The Taedonggang Beer company also ran an info style commercial:

Pyeonghwa Motors & Taedonggang Beer Leading

Although advertising in North Korea is still new, there are signs that more companies are interested in the commercial value. In a recent article by North Korean Economy Watch, it is becoming clear that more brands are looking for advertising opportunities. The article stated, “On June 16, 2015 Korean Central Television (KCTV) broadcast the second match of the Russian World Cup Asian qualifying rounds. The match, in which North Korea and Uzbekistan played, was held at Pyongyang’s Kim Il Sung Stadium, where advertisements by North Korean companies such as Kaesong Koryo Ginseng and the Pyongyang Building Materials Factory appeared in force. Kaesong Koryo Ginseng and Choson Kumgang Group in particular appeared to have spent a lot of money sponsoring the event, as most every ad belonged to one of these companies.”

It appears that Pyeonghwa Motors and Taedonggang Beer have been leading the way for many companies to explore the “capitalist” idea of advertising. The real questions is how long will it take and will the North Korean market open up? I don’t have an answer to these questions, but it is clear that the market is slowly embracing advertising. With China looking for new market opportunities and advertisers seeing the befits, I think it is only a matter of time before we see more advertising in North Korea.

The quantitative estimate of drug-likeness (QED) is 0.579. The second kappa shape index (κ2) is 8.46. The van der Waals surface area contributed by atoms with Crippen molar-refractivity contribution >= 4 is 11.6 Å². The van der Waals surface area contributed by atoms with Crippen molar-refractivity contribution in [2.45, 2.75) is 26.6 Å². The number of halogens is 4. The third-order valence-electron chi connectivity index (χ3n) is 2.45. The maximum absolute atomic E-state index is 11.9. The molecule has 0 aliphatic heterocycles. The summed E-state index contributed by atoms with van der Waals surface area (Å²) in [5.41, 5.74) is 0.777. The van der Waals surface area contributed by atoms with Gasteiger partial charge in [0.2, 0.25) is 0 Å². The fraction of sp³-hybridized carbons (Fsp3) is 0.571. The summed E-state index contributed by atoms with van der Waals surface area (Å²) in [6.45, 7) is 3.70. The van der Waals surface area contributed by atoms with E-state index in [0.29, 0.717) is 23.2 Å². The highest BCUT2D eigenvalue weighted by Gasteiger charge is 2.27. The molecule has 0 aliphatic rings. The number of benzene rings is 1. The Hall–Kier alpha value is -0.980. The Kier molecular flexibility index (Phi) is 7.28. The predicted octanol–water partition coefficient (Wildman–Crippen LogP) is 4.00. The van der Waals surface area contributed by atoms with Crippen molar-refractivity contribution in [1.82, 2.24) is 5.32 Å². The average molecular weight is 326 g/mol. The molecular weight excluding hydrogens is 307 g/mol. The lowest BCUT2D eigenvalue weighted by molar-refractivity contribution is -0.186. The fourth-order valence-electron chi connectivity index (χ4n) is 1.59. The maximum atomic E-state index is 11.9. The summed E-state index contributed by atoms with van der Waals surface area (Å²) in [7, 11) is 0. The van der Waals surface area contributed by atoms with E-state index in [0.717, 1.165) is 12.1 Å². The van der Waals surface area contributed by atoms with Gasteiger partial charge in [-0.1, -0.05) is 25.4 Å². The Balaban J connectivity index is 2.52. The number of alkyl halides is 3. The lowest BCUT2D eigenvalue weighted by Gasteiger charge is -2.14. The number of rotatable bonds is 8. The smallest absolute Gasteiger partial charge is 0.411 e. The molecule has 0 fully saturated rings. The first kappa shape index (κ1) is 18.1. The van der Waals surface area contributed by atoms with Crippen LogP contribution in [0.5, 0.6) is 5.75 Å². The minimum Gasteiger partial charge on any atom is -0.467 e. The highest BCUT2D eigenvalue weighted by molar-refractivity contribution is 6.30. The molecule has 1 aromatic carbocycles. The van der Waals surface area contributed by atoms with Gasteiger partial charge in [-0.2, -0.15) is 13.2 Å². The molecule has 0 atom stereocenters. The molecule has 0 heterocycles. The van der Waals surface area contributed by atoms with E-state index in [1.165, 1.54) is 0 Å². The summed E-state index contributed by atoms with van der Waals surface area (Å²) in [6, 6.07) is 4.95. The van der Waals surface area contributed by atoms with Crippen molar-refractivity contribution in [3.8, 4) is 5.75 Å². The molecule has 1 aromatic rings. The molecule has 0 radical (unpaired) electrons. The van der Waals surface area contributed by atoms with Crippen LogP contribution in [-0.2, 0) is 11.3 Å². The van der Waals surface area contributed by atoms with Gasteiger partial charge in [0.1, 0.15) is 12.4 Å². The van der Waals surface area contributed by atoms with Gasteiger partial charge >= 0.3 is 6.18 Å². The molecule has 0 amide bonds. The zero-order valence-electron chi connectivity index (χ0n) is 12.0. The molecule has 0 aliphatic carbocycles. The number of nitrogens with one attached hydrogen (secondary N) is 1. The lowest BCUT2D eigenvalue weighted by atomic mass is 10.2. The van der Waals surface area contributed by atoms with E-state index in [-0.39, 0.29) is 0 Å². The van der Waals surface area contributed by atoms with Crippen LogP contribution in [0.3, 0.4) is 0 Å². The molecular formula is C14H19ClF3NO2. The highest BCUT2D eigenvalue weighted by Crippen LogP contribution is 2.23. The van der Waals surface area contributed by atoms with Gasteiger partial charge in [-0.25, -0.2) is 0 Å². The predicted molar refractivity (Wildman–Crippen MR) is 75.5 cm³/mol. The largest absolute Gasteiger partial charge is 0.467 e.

Final Thoughts on Advertising in North Korea

I only spent a short time in North Korea, but I see a lot of potential for advertisers once the market opens up. There are around 24 million people in North Korea, whom have never been exposed to major advertising campaigns. This is a relatively untapped market with the potential to become a major trading partner with South Korea, China, Japan, and Russia. Maybe 30-50 years from now this market will be saturated with advertising, but today there were almost no adverts. I think this is a frontier market that needs another 20-25 years, but it is never too earlier for major brands to start considering potential partnerships with Chinese brands already operating in North Korea.

More on North Korea:

  1. My First Impressions of North Korea (This is my travel site)
  2. No Country For Mad Men: Advertising in North Korea
  3. How North Koreans ads in western newspapers backfired
  4. You Should Consider North Korea as an Investment

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2 Comments

  • Reply
    ivancurtis
    February 21, 2016 at 10:49 pm

    Sort of related… but not really: It struck me that Pyongyang also had no visible street names when I visited. I remember reading a rumor that this was in case of invasion. The hope being that the invading army would get lost on nameless streets. Had this changed? Did you notice?

    • Reply
      Chairman Migo
      February 21, 2016 at 10:57 pm

      You know, I didn’t notice any street signs. That is really strange. I remember one time the Minder (guide) said we where on Kim Il Sung road, but I don’t remember seeing any street sign.